In a country infamous for military coups, the appointment of top military commanders is big news.
This is never more the case than when Pakistan replaces its Chief of Army Staff (COAS), the country's de facto military chief, and the Chairman of Joints Chiefs of Staff Committee (CJSC).
Newly-elected Prime Minister Nawaz Sharif is expected to announce the new appointments within days.
Sources close to the behind-the-scenes vetting process say he is almost settled on his choices.
"What I have gathered from discussion with him [Sharif] on the issue [is that] Lt. General Rashad Mahmud is going to be the new army chief," a close aide to the prime minister told Anadolu Agency on condition of anonymity due to the issue's sensitivity.
Mahmud is currently serving as the Chief of General Staff, the second most important post after army chief.
He previously served as head of the counter-terrorism unit in the ISI, Pakistan's intelligence service – a qualification relevant to the ongoing war on terror and military operations against the Taliban.
Incumbent CJSC General Khalid Shamim Wayeen will retire on October 6.
General Ashfaq Pervez Kyani, the current COAS, will retire next month after having held the most coveted military post for six years.
Kyani had also served as ISI chief before being appointed army chief in 2007.
According to the constitution, appointment of the army chief is the prerogative of the prime minister.
The ministry of defense sends a shortlist to the prime minister containing the names of the three most senior army generals.
However, it is the prime minister's prerogative to either choose from the shortlist or appoint a junior general as army chief.
Sharif has had a track record of confrontation with successive army chiefs.
In 1992, when serving as prime minister for his first term, he appointed General Waheed Kakar as army chief, superseding the three senior army generals.
A few months later, General Kakar forced both then-president Ghulam Ishaq Khan and Sharif to resign following a confrontation between the two, paving the way for fresh elections.
In 1998, during his second tenure as premier, Sharif again violated tradition and appointed General Pervez Musharraf as the new army chief, superseding two senior generals.
He also appointed Musharraf as CJSC the same year, though the post should have gone to Admiral Fasih Bukahri, who later resigned in protest.
One year later, Musharraf toppled Sharif's government and sent him to prison.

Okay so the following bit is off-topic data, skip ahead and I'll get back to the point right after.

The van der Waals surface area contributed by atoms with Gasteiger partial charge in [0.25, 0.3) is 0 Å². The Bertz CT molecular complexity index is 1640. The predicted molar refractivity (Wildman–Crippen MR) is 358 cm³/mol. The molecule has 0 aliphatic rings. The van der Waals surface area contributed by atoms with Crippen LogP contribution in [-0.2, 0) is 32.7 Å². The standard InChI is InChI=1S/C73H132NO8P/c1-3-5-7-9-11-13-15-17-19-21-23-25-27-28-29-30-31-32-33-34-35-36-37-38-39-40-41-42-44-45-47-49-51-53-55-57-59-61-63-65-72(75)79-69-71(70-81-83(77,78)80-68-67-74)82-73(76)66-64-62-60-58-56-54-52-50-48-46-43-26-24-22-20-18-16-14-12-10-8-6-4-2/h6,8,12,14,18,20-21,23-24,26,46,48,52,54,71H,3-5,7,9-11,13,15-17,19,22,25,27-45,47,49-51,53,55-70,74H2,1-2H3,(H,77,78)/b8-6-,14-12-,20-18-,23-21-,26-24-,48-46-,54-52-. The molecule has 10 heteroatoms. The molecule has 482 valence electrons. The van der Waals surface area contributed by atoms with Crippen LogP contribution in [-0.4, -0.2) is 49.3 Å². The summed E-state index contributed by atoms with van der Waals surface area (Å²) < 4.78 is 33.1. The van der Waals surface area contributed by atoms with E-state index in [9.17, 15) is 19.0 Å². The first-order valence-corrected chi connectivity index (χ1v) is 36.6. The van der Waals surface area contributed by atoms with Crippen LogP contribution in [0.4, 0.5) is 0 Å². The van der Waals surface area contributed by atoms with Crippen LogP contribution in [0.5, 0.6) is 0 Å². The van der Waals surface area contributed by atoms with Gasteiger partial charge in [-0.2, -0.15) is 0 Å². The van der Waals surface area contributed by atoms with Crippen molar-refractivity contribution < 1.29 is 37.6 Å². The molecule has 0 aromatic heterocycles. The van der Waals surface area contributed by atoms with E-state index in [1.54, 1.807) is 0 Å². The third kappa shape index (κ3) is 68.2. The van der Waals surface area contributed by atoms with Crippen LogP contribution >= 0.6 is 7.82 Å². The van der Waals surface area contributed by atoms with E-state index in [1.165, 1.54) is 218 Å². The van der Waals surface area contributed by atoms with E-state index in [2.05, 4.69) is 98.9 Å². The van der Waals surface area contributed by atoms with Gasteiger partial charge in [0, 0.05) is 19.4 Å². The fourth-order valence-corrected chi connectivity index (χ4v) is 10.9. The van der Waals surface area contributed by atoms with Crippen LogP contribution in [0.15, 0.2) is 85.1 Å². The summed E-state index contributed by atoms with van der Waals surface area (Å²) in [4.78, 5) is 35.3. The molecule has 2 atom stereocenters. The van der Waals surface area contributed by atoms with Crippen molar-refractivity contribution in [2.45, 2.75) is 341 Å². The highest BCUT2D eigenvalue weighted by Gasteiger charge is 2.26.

That's why advisors are hoping Sharif will base his selection on seniority this time around.
"We have advised the prime minister not to repeat the past mistake and uphold the criteria of seniority vis-à-vis [the] appointment of the two key army posts, including the new army chief," the prime ministerial aide told AA.
"The government will go by the book vis-à-vis appointment on key army posts," he expected.
"This means that the first two generals on the seniority list will be promoted as CJCS and COAS respectively."
According to seniority, General Mahmud ranks second after Lt General Haroon Aslam, who is considered a strong candidate for the CJSC post, which is of largely ceremonial importance.
Aslam is currently serving as Chief of Logistics at army headquarters, better known as General Headquarters, a low-profile post often considered a last stop for army officers before retirement.
He had earned a reputation for clearing tribal areas of Taliban militants before being transferred to his current post.
Lt General Raheel Sharif, who ranks third on the seniority list and is now serving as Inspector General of Training and Evaluation, is also a possible candidate for army chief.
Sharif is the younger brother of Major Shabbir Sharif, one of the 11 recipients of the Nishan-e-Haider Star, Pakistan's top military honor.
Major Shabbir Sharif was killed in the war against India in 1971.
Another senior cabinet member told AA that Naval Chief Admiral Asif Sandiala was also a strong candidate for the CJSC post.
If Sandiala is appointed as CJSC, General Aslam will be the strongest candidate for the post of new COAS.
As per decorum, the CJSC post should rotate among Pakistan's three armed forces: army, navy and air force.
However, since 1998, the post has been held by army generals.
Air Marshall Farooq Feroz Khan was the last non-army CJSC. He retired in 1998.
"Things will be clear in the next two days," the cabinet member told AA.
"The appointment of the new CJSC will make it clear by and large who is going to be the new army chief."